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Wireless, but clueless?
Cell phones are about as widespread as dissatisfaction with providers of cell service. Despite the proliferation of wireless companies, mobile-phone service was the second-lowest-ranked industry (only slightly better than local cable monopolies) in a consumer satisfaction study conducted by the University of Michigan.
Cellular providers also finished second (to auto dealerships) in complaints to Better Business Bureaus. Fees are one huge part of the problem. Just for the privilege of phone-number portability, Verizon Wireless alone charges customers more than $173 million a year in fees. Disgruntled users also gripe about dropped calls and poor customer service. Mobile providers insist they are improving service, buying new networks, and correcting billing and customer-service problems. Sprint PCS even admitted the problem by taking out newspaper ads asking, "What if the rest of the world were like the wireless industry?"
This negativity creates an opening for pro-regulation activists and lobbyists to rise up in the name of protecting consumers. California last month adopted a Telecommunications Bill of Rights that may be a model for other states. Among other things, it gives dissatisfied consumers the right to cancel wireless service within 30 days of signing a contract. Some carriers complain that such measures will add new layers of bureaucracy that ultimately will lead to higher phone bills.
Name, rank, and password
Millions rattle off their usernames and passwords every day without a second thought, hoping that this bit of security is enough to protect their privacy. Increasingly, it's not.
One problem is that some use obvious passwords like "password," "hello," or "123456"-or common dictionary words. Often users will provide the same code on numerous sites, multiplying their security risks. Some people share logins (particularly when accessing news sites), which also can lead to security problems.
Sites are turning to "password plus" or two-factor security. Sweden's Nordea bank, for example, provides scratch-off cards that reveal secret codes that users enter on their keyboards. MasterCard is testing a system overseas in which users swipe their credit cards through a special reader to receive a password that works on participating merchants' sites.
A common two-factor system in the United States is RSA Security's venerable SecurID system. Each user carries a keychain-like device that regularly displays a PIN number that constantly changes, thus thwarting onlookers. The company is now testing a new version that works on Windows-based systems.
BITS & MEGABYTES
>>Google is preparing to launch its Gmail e-mail service. Accounts are free, but users will see ads based on keywords inside their messages, an innovation that raises obvious privacy concerns. Google promises not to sell personal data to third parties.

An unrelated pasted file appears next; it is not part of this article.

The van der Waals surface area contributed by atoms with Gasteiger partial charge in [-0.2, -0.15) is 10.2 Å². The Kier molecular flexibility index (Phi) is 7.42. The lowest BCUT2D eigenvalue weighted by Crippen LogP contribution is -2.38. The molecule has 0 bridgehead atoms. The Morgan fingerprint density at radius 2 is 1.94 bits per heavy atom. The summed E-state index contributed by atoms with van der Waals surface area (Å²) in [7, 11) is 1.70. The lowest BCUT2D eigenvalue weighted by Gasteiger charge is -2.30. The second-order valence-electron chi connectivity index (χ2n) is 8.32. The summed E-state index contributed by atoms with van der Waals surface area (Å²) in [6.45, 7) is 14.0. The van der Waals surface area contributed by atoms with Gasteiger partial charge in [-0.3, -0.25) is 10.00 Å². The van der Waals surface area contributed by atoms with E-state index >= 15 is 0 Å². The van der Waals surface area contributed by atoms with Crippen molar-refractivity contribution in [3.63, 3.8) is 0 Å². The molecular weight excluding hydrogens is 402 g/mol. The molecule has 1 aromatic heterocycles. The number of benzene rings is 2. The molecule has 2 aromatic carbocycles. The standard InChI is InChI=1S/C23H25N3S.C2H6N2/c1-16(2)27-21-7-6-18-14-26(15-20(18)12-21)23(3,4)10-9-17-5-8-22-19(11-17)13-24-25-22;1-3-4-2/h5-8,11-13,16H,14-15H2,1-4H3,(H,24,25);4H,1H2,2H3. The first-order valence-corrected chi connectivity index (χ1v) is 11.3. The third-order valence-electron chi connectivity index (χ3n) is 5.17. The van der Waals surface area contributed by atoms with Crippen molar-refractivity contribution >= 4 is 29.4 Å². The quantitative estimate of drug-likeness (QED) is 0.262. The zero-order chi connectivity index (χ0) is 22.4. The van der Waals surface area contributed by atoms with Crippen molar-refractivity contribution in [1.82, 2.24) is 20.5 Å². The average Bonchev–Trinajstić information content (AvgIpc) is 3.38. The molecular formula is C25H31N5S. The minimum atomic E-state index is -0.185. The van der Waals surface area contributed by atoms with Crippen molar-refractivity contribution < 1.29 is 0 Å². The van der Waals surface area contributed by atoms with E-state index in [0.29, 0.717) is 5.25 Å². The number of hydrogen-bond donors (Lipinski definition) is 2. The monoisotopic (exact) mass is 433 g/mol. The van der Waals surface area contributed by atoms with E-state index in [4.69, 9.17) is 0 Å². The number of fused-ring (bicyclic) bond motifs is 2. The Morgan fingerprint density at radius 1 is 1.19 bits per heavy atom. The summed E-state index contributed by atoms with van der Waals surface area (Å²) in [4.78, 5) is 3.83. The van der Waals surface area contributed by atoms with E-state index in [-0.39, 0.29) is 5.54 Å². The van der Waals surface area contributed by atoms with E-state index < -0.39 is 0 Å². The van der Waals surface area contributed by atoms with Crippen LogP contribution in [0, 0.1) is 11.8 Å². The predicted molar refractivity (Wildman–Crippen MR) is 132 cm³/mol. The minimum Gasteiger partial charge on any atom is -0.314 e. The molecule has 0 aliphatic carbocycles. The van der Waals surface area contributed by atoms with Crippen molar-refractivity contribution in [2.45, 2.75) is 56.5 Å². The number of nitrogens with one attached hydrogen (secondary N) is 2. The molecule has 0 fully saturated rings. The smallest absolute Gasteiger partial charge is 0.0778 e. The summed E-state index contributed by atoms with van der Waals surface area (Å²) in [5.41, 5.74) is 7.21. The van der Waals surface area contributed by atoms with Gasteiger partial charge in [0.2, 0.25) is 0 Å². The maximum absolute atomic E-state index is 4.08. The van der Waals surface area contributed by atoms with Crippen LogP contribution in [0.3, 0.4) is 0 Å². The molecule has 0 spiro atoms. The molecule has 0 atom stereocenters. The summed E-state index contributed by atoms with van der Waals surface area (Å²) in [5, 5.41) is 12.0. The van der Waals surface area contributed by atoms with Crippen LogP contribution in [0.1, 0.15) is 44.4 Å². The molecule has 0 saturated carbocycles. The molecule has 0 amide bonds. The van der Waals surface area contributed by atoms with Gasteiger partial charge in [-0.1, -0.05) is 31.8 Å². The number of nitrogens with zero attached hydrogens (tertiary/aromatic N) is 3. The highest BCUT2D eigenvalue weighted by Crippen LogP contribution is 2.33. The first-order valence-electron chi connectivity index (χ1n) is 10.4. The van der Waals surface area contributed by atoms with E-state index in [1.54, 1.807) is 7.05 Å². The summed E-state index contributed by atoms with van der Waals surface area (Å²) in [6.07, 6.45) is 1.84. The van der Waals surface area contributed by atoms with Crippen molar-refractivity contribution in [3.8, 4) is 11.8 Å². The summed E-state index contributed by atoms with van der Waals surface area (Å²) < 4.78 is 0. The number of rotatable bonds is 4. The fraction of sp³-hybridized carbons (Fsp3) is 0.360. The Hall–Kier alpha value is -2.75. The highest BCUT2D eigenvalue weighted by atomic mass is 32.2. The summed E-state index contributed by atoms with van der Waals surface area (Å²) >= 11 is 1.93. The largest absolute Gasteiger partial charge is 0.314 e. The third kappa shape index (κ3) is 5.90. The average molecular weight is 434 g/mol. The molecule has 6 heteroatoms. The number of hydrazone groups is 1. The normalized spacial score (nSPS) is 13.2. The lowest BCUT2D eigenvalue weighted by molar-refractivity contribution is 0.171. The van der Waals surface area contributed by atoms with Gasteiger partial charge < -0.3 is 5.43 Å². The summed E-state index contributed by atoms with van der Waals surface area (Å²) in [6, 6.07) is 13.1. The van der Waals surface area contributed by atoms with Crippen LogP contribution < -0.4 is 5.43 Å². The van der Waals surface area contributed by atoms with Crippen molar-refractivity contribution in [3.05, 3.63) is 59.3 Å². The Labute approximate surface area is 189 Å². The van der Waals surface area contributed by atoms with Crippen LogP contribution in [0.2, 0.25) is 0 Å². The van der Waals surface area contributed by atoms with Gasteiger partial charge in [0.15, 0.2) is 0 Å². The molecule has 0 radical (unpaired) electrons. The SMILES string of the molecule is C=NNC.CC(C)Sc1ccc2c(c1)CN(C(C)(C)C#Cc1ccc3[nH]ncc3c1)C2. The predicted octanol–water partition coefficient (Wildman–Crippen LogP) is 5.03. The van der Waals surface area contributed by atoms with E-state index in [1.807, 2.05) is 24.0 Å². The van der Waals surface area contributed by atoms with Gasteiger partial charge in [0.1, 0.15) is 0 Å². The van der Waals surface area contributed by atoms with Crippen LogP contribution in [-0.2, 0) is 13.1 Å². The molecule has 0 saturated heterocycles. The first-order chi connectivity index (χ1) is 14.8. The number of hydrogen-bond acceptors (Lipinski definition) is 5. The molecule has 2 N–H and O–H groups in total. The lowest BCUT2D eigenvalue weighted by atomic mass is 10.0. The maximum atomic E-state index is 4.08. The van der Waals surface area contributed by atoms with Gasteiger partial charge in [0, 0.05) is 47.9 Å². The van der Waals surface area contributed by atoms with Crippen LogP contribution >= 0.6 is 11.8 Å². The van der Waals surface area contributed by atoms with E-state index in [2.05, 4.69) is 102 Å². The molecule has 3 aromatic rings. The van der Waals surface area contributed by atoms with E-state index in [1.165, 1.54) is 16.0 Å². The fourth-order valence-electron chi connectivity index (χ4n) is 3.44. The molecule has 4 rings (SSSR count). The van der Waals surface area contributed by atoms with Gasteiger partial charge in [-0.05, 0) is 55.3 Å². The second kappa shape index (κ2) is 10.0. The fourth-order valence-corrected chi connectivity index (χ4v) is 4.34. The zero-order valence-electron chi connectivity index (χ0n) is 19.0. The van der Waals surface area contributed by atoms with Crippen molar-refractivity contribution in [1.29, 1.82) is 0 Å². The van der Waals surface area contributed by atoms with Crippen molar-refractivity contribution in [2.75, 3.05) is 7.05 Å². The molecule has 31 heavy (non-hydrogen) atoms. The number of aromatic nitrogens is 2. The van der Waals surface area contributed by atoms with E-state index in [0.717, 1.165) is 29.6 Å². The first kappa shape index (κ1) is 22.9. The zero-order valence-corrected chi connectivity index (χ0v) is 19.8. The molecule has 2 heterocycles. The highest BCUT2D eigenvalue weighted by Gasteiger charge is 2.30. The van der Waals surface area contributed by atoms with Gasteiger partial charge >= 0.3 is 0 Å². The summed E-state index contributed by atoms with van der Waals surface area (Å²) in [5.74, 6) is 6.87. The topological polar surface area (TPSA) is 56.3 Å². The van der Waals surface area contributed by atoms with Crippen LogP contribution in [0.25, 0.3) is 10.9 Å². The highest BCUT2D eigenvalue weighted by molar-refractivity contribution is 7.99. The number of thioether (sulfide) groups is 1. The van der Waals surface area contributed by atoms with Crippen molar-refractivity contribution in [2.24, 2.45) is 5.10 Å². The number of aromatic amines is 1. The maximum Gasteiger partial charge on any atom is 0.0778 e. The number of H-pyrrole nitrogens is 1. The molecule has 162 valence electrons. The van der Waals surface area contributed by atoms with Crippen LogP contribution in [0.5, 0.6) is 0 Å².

>>Cell-phone pioneer Craig McCaw is launching Clearwire, a wireless broadband service. Tests begin this summer in Jacksonville, Fla., and St. Cloud, Minn. Clearwire has purchased spectrum space to serve 100 markets.
>>Federal officials closed an anti trust probe into Movielink, a video-on-demand startup created by five Hollywood studios. Critics complained that the joint venture might reduce competition and raise prices, but the Justice Department investigators found insufficient evidence of collusion.
>>Sony plans to quit selling its Clie line of PDAs outside of Japan. The product lost market share to more powerful all-in-one PDA cell phones.
>>The European Union's antitrust chief defended his decision against Microsoft. Competition Commissioner Mario Monti wants the software giant to release a stripped version of Windows and share some proprietary server code. The U.S. Justice Department labeled the ruling -which levies a $606 million fine-bad for competition and innovation.
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Unsafe and insecure Wireless networking may be booming, but many households that install the equipment are lax about security. Manufacturers and experts estimate that up to 80 percent of these users forgo basic protections. Part of the problem is that wireless connectivity works differently from traditional hookups. Wi-Fi is much like radio, in which a transmitter sends packets through the air to receivers. This runs the risk of intruders who can snoop around the network or borrow some bandwidth for unauthorized use. An unprotected network can open a family's internet connection to neighbors or passersby. If illicit activity occurs, it would be traced back to the people who pay for the internet account. (Some hobbyists even wander around looking for unsecured connections.) Another problem is that Wi-Fi security is often more complicated than installation. It may require surfing through several screens of geek-speak, typing in confusing codes and acronyms along the way. The non-tech-savvy may throw up their hands. Yet Wi-Fi security is as necessary as anti-virus software and adware blockers. The most secure protection is the one that causes the most headaches, since the user often must type in a set of numbers and letters to scramble data going in and out of the network. Naming rights Ron Fitch checked his e-mail last Christmas and got a shock: Someone had sent him a cartoon depicting him, his wife, and his St. Bernard. Mr. Fitch was listed as the sender, but he hadn't created the message. So he went to court to find out who had. The case tests the limits of anonymity in the internet age. In an effort reminiscent of recent music-piracy suits, he's suing someone he knows only as "John Doe." The defendant won't admit his identity and the case is headed to the Maine Supreme Court. ("John Doe" found out about the case through his internet provider, Time Warner, which has not revealed his identity.) Mr. Fitch claims the spoofed e-mail, which was also sent to some of his neighbors, is no different from identity theft. He also accuses "John Doe" of violation of privacy, misappropriation of identity, depicting him in a "false light," and infliction of emotional distress. The case hangs on whether the prankster can use an e-mail account in Mr. Fitch's name when sending the cartoon, which was apparently intended as humor. A lower court found in Mr. Fitch's favor last month-ruling that the state's confidentiality law was intended to protect internet users' personal data from commercial misuse. "John Doe" refused to give in and filed an appeal. Bits & Megabytes • Isamu Kaneko, creator of a file-sharing program called Winny, was indicted by Japanese authorities, who claim he assisted copyright violations. The University of Tokyo professor faces three years in prison if convicted, but he denies any wrongdoing. Winny, which was written in Japanese, has been used by as many as 1 million people. • EBay announced new restrictions on firearms-related items that may be auctioned on its site. Among items banned this month are "any assault-weapon-related parts or accessories" and "any firearm receiver or firearm frame." Sellers may still offer barrels, stocks, holsters, and other items. • Comcast, America's dominant cable company, expects to offer internet phone service to 95 percent of its 21.5 million subscribers by the end of next year. This revives the "digital convergence" concept of voice, video, and data services all coming from the same fiber-optic link. Comcast acquired a struggling phone service when it bought AT&T Broadband in 2002. • Yahoo! co-founder Jerry Yang plans to collect part of his dot-com treasure, selling 8 million shares of company stock. The stake is estimated at $245 million, a fraction of his $2 billion fortune. The 35-year-old currently holds the tongue-in-cheek title of "Chief Yahoo" at the portal powerhouse.